Had the military adventurers heeded Quaid’s words about democracy and allegiance to the constitution quoted by General Ashfaq Parvaiz Kayani while addressing the 128th passing out parade at the Pakistan Military Academy, the country would not have been where it stands now.
Casting a glance on the past mistakes, he urged the military leadership to support and strengthen democracy in the country and also impliedly advised them to owe allegiance to the elected leadership and follow their decisions. His backing of the proposed dialogue with the Taliban has removed apprehensions in certain quarters regarding any rift between the civil and military leadership will regards to dealing with the menace of terrorism in the country. Brushing aside the notion that recourse to dialogue with TTP was a sequel to failure of the military operation, by quoting successes of military operation in Swat and other tribal areas, he made it abundantly clear that the army was ready to meet any challenge and be at the beck and call of the elected leadership in case the dialogue option failed to materialize. He made it clear that future of the country was linked to democracy and constitutional rule and there could be no compromise on that. That is exactly the position taken by the Prime Minister Nawaz Sharif regarding how to deal with TTP related terrorism. He wants to give dialogue a chance as first priority and remains committed to using force as a last resort.
Referring to the transition of power through ballot for the first time in the country’s history--- of course made possible by a responsible conduct of the political leaders and the support of military leadership, General Kayani emphasized the need for continuation of the process of confidence-building between the state institutions which had been set into motion by this development. These words coming from the COAS are testimony to the fact that the military is all set to retreat from the civilian territory that it had encroached upon as well as to abandon its disdainful posture towards the elected representatives. This radical change in the mind-set of the military commanders and consequent harmony of thought between the civil and military leadership on challenges confronting the country, is a propitious omen for the future of democracy and constitutional rule in the country.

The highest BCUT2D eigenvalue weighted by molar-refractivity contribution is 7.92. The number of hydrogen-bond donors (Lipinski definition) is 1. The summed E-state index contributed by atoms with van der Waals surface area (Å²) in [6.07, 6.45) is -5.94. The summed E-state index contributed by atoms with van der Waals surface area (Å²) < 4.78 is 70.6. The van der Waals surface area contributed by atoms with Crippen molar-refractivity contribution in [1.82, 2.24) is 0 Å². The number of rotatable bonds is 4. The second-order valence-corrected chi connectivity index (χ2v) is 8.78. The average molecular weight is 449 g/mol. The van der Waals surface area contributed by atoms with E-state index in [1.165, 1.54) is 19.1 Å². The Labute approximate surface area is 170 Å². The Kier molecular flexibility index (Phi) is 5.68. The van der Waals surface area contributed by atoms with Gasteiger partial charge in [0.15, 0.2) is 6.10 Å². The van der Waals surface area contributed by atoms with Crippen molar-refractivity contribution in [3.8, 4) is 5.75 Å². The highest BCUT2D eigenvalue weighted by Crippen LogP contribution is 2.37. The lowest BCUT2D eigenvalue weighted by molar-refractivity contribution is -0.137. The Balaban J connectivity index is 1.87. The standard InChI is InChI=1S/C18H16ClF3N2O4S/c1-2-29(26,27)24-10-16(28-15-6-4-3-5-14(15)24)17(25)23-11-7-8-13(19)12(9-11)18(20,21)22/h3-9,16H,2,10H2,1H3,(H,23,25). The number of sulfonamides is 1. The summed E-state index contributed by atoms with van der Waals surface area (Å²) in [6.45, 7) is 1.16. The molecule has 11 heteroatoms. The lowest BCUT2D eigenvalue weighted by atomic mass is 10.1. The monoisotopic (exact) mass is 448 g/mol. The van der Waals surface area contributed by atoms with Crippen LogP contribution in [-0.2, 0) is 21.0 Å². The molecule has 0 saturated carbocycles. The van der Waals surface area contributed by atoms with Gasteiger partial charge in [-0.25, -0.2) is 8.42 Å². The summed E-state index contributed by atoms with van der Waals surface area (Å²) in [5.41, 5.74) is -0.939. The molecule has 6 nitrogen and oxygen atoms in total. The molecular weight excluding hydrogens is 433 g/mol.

Now that the field has been left open for the political leadership to prove their democratic credentials and being worthy of the legacy bequeathed to them by the founding father of the nation, they must atone for their past follies and lead the nation to a truly democratic destination. There are no two opinions about the fact that our salvation lies in following the vision of the Quaid and any further deviation from this chartered course will be a recipe for disaster.
Pakistan is at the cross-roads because of the bad governance inbuilt in the colonial system that we have followed during the past more than six decades. The feudal character of our political system which breeds a culture of graft and entitlement needs to be replaced by a truly democratic and representative system. Democracy is not merely about holding elections. The prevalent system is inherently anti-people and protects the interests of the elite. This injudicious system is responsible for the unrest that we see in different parts of the country and the fissiparous tendencies that pose an existentialist threat to it. Our present system of elections on single constituency basis is injudicious and non-representative and guarantees concentration of political power in the hands of feudal lords and affluent classes. In this numbers game the parties get the secondary position and its leadership is blackmailed by the vested interests on the basis of their group strength within the party and their ability to destabilize the non-conforming governments. This culture also gives birth to detestable practices like horse trading and changing loyalties for material favours, forcing the leadership of the ruling parties to care more for saving their government than changing the political system and making the people real masters of their destiny. We have witnessed this kind of crass politics in the nineties.
People who have voted Nawaz Sharif into power and the civil society are well within their right to expect game changing measures from him, especially making a departure from the way we elect our leaders and make the system truly representative. In the May 2013 elections fought on single constituency basis, with unprecedented turnout of 55.02% the winning and ruling party obtained 32.77 % of the vote cast and only 17.41% of the total registered votes. If we look at constituency wise turnout the figure fluctuates between 84% to 11.50% and the winning candidates in certain constituencies have obtained even less than 10% of the vote cast. How can such a system be called democratic and truly representative?.
The remedy lies in switching over to the proportional representation wherein people vote for parties and not individuals, to have a really representative parliament and government. The voting should also be made compulsory. This changeover will help bring regional and nationalist parties into the political mainstream.
The writer is a freelance columnist.